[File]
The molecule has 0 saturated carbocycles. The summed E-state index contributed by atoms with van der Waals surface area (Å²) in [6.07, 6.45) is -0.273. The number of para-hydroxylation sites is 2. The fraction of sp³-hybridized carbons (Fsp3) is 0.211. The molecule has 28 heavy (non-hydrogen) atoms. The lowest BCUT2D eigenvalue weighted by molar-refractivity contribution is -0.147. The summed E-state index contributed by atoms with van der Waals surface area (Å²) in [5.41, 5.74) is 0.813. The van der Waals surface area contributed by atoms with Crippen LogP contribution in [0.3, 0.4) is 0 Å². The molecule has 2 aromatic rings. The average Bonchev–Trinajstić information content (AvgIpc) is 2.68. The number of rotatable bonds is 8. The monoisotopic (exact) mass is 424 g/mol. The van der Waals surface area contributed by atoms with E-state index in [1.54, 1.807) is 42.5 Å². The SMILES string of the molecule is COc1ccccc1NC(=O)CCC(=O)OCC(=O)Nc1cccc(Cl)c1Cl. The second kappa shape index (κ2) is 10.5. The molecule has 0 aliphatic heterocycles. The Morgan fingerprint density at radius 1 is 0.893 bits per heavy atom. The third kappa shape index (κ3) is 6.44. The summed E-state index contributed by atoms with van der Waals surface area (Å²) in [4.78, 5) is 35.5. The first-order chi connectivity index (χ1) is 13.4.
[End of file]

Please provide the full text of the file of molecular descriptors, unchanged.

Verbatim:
The molecule has 0 saturated carbocycles. The summed E-state index contributed by atoms with van der Waals surface area (Å²) in [6.07, 6.45) is -0.273. The number of para-hydroxylation sites is 2. The fraction of sp³-hybridized carbons (Fsp3) is 0.211. The molecule has 28 heavy (non-hydrogen) atoms. The lowest BCUT2D eigenvalue weighted by molar-refractivity contribution is -0.147. The summed E-state index contributed by atoms with van der Waals surface area (Å²) in [5.41, 5.74) is 0.813. The van der Waals surface area contributed by atoms with Crippen LogP contribution in [0.3, 0.4) is 0 Å². The molecule has 2 aromatic rings. The average Bonchev–Trinajstić information content (AvgIpc) is 2.68. The number of rotatable bonds is 8. The monoisotopic (exact) mass is 424 g/mol. The van der Waals surface area contributed by atoms with E-state index in [1.54, 1.807) is 42.5 Å². The SMILES string of the molecule is COc1ccccc1NC(=O)CCC(=O)OCC(=O)Nc1cccc(Cl)c1Cl. The second kappa shape index (κ2) is 10.5. The molecule has 0 aliphatic heterocycles. The Morgan fingerprint density at radius 1 is 0.893 bits per heavy atom. The third kappa shape index (κ3) is 6.44. The summed E-state index contributed by atoms with van der Waals surface area (Å²) in [4.78, 5) is 35.5. The first-order chi connectivity index (χ1) is 13.4.